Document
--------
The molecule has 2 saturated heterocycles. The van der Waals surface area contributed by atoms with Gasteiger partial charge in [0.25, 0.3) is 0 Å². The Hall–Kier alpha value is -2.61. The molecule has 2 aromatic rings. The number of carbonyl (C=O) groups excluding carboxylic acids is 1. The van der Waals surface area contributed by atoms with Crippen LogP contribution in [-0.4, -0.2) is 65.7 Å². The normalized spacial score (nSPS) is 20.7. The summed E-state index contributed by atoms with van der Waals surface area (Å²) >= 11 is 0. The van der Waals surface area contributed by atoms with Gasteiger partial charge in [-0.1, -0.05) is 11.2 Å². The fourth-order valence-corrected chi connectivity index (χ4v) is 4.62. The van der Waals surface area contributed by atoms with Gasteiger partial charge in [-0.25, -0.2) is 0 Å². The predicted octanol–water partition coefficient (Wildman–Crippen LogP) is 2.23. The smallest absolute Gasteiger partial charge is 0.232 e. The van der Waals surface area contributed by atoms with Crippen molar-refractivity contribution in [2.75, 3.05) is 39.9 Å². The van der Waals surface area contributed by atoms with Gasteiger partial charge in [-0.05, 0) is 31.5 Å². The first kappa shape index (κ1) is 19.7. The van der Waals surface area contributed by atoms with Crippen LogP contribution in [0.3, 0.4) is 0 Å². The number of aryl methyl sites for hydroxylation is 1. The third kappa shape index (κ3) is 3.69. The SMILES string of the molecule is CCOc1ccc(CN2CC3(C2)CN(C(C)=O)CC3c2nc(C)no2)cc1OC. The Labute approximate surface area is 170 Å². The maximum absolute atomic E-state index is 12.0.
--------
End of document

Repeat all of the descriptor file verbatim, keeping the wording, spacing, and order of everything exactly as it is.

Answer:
The molecule has 2 saturated heterocycles. The van der Waals surface area contributed by atoms with Gasteiger partial charge in [0.25, 0.3) is 0 Å². The Hall–Kier alpha value is -2.61. The molecule has 2 aromatic rings. The number of carbonyl (C=O) groups excluding carboxylic acids is 1. The van der Waals surface area contributed by atoms with Crippen LogP contribution in [-0.4, -0.2) is 65.7 Å². The normalized spacial score (nSPS) is 20.7. The summed E-state index contributed by atoms with van der Waals surface area (Å²) >= 11 is 0. The van der Waals surface area contributed by atoms with Gasteiger partial charge in [-0.1, -0.05) is 11.2 Å². The fourth-order valence-corrected chi connectivity index (χ4v) is 4.62. The van der Waals surface area contributed by atoms with Gasteiger partial charge in [-0.25, -0.2) is 0 Å². The predicted octanol–water partition coefficient (Wildman–Crippen LogP) is 2.23. The smallest absolute Gasteiger partial charge is 0.232 e. The van der Waals surface area contributed by atoms with Crippen molar-refractivity contribution in [2.75, 3.05) is 39.9 Å². The van der Waals surface area contributed by atoms with Gasteiger partial charge in [-0.05, 0) is 31.5 Å². The first kappa shape index (κ1) is 19.7. The van der Waals surface area contributed by atoms with Crippen LogP contribution in [0.3, 0.4) is 0 Å². The number of aryl methyl sites for hydroxylation is 1. The third kappa shape index (κ3) is 3.69. The SMILES string of the molecule is CCOc1ccc(CN2CC3(C2)CN(C(C)=O)CC3c2nc(C)no2)cc1OC. The Labute approximate surface area is 170 Å². The maximum absolute atomic E-state index is 12.0.